It’s a proven fact that those living in low-income communities are more vulnerable to health problems that stem from poor indoor air quality and poor living conditions in general.
Most of the time, people think that green, healthy building just isn’t within reach for anyone other than the rich and well-to-do’s. That may have been partially true in the past, but that’s quickly changing thanks to several factors, people and organizations. Take for example the USGBG LEED program (Leadership in Energy & Environmental Design) and the FCH (First Community Housing).
Here are just a few examples of what they’re accomplishing…
Rice Camp in Lihue, Hawaii
Rice Camp, located back behind the Lihue fire station, is an affordable housing community that offers 60 living units. The Vitus Group, along with Kauai County and EAH, are developing this community. It’s expected to meet the LEED Gold Certification, as well as meet the requirements to be Green Point Rated by Build it Green.
It’s not what you’d typically think of when you think of an affordable housing community, either. Residents of the new Rice Camp will enjoy a multitude of amenities that help create a sustainable, healthy living environment including:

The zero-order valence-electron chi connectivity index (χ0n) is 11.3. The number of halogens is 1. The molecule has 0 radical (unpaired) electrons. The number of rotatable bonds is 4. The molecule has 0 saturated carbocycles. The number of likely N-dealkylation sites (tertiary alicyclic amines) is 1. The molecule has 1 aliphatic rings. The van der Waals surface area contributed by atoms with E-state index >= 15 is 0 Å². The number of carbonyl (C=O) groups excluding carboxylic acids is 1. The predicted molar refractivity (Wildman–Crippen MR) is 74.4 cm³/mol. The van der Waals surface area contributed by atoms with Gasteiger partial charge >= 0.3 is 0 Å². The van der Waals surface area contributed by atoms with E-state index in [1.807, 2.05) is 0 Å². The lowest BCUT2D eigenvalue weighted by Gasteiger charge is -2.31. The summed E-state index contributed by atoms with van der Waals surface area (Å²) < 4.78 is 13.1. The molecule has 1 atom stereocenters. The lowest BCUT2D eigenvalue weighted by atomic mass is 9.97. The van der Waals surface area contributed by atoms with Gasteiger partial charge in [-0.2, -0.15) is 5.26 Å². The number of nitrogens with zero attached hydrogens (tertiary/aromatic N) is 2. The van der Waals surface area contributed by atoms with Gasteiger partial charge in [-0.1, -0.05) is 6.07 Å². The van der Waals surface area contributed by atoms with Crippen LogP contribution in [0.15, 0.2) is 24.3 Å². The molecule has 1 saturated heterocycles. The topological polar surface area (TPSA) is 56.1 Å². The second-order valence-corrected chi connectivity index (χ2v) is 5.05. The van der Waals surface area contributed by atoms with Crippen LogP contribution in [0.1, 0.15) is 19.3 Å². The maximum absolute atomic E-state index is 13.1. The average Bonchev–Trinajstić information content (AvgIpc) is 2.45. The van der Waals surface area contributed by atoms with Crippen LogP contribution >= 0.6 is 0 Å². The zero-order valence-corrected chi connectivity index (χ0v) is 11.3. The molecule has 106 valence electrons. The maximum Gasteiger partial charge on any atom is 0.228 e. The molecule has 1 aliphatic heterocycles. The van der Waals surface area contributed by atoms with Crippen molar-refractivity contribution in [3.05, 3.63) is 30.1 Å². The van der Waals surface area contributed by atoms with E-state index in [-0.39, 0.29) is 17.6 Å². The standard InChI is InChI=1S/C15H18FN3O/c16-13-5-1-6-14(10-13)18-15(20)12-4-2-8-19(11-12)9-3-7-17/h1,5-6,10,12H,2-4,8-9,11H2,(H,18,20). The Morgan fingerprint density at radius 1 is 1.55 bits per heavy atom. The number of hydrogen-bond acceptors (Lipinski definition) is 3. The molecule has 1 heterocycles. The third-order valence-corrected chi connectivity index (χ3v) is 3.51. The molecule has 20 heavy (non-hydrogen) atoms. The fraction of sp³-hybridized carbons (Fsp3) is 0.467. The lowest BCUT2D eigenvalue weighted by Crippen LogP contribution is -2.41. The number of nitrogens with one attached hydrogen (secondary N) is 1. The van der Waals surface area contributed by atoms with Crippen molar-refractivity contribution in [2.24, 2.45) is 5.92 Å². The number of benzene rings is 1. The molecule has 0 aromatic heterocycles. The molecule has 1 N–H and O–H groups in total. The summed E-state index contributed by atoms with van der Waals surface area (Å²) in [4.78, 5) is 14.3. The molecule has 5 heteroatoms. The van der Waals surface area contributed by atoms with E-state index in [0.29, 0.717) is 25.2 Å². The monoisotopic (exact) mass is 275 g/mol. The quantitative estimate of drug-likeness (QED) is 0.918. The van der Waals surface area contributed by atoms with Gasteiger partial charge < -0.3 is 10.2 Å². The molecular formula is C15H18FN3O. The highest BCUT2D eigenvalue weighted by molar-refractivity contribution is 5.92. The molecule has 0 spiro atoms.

- Plumbing fixtures designed to save water
- Ceiling fans
- Energy star appliances
- Community garden plots
In addition, there’s a central management center for the community and areas where community and social activities can be held.
Anyone interested in applying for a unit will need to meet certain qualification, which include HUD income limits.
New Orleans Lower Ninth – Make it Right
Another example is the Lower Ninth in New Orleans. This was probably the hardest-hit area by Hurricane Katrina. Thanks to Make it Right, 150 affordable, green-living homes are expected to built. 100 have been built so far. Each one has earned the highest rating from the U.S. Green Building Council: LEED Platinum.
Homeowners lucky enough to call one of these houses home will be able to pick from over 20 designs that average 1,400 square feet (for a single family home). A duplex? Sure. A home for a single-family? You got it. They even get to choose the details: floors, cabinets, counter tops, color of paint.
There’s an amazing, solar powered, ecofriendly community playground. There are also community gardens. Over 350 people are now enjoying life here where, merely four years ago or so, was an empty, dreary, uninhabited place.
It isn’t just low income or senior living spaces that are getting attention either. The FCH has accommodations for just about anyone, anywhere, even if it’s temporary housing. Hopefully in the near future, there will be projects and organizations stepping up to the plate in every community across the country that needs it.